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Growing Sherbet Berry: Grewia asiatica

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A member of the Mallow family, Malvaceae, the Grewia genus of plants has well over one hundred species. Grewia asiatica is the most widely cultivated of the species considered edible.


Form: Shrub or small tree.
Lifespan: Perennial.
Leaf retention: Deciduous.
Growth rate: Rapid.
Mature Size: 6-22' high, depending on variety.
Flowers: Small, five yellow petals and sepals, many yellow to orange stamens, clustered.
Bloom: Late winter to early spring.
Self-pollinating: Yes. Additional plants will improve fruit set.
Years before fruiting: 1.
Fruit: Dark purple when ripe, 3/8-3/4" diameter, apple texture, sweet-sour grape-sherbet flavor, 1-2 seeds. Nutritional values for 3.5 ounces: Vitamin A 37%, Vitamin C 24%, Calcium 13%.
Months for fruit to ripen: 3. The fruit are ripe when they are dark purple, possibly with a whitish blush, and are soft. They ripen a few at a time and require frequent harvesting.
Storage after harvest: The fruit can be refrigerated unwashed for 3-7 days. They are very perishable and transport poorly.
Leaves: Large, ovate to heart-shaped, dull gray-green, toothed margins, prominent veins.
Stems: Long, drooping, no thorns.
Roots: Densely fibrous, no tap root, not invasive.
Cultivars of Note:
The low growing dwarf types native to India are cultivated because of their flavor, small seeds, and productivity. The taller wild varieties are not considered good tasting.
Wildlife: Attracts a wide variety of pollinating insects, including bees and butterflies. Browsed by mammals.
Toxic / Danger: No.
Origin: Southern Asia, from Pakistan to Cambodia.

By Asit K. Ghosh Thaumaturgist - Own work, CC BY-SA 3.0, httpscommons.wikimedia.orgwindex.phpcurid=10122998

Cultivation and Uses

USDA hardiness zones: 9b-11. Young plants need protection below 32°F. Older plants may be hardy to 20°F.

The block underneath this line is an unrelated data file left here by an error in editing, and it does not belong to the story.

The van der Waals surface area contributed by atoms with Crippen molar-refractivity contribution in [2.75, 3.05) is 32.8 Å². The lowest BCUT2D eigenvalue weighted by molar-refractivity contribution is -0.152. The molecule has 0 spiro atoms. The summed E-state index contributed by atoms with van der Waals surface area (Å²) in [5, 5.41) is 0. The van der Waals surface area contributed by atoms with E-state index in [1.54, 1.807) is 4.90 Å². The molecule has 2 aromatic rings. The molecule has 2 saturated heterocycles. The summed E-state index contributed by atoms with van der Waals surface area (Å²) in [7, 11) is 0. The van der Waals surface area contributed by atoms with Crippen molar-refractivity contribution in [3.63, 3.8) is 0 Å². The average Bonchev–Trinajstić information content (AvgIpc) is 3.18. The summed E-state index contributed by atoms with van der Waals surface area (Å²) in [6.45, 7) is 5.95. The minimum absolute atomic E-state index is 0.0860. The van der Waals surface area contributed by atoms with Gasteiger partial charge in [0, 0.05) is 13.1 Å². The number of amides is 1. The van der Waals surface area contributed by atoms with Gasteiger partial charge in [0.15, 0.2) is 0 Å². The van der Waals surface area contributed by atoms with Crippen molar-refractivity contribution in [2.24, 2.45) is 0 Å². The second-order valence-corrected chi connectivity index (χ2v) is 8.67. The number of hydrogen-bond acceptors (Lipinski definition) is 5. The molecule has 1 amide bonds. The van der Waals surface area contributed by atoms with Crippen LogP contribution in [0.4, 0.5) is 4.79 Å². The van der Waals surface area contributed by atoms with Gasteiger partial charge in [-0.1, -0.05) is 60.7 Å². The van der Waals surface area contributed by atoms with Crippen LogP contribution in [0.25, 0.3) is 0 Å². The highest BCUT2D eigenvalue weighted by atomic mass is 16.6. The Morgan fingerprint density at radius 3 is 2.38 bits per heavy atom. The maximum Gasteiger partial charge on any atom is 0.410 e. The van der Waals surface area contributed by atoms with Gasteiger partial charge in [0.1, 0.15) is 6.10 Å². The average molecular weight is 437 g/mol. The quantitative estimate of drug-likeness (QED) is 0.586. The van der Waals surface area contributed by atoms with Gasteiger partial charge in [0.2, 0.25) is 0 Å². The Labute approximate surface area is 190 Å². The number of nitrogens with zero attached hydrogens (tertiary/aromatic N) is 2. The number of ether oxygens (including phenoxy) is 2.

Chill hours: None.
Heat tolerant: Yes.
Sun: Full sun to light shade.
Drought tolerant: Yes, but less so at higher temperatures.
Water after becoming established: Deep water weekly when fruiting. Use ring dike irrigation. The soil must be dry 2" deep before watering again. Do not over-water. Containers need more frequent irrigation.
Soil: Well drained, moderate to high organic content, pH 6.1-6.5 (mildly acidic).
Fertilize: Use an organic fertilizer. This plant is salt sensitive.
Mulch: Yes, to provide moisture retention and reduce heat stress.
Spacing: Place 6' apart when grown for fruit harvesting and given a severe winter pruning.
Planting: Can be grown in large containers and moved indoors in winter.
First Year Care: Protect from freezing.
Prune: Severe early-winter pruning to a 3-4' height improves productivity. Flowers appear on new growth.
Litter: Leaf drop in late fall to early winter.
Propagation: Layering is very successful. Seeds are, at most, 50% successful at producing a normal seedling. Cuttings are very difficult to root.
Uses: Edible fruit. The leaves are used as an animal fodder. The flexible wood has many uses. The bark is used for soap and the bark fiber for making rope.


Widely grown in Asia and sold in farmer's markets and by street vendors.

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Latest update: December, 2018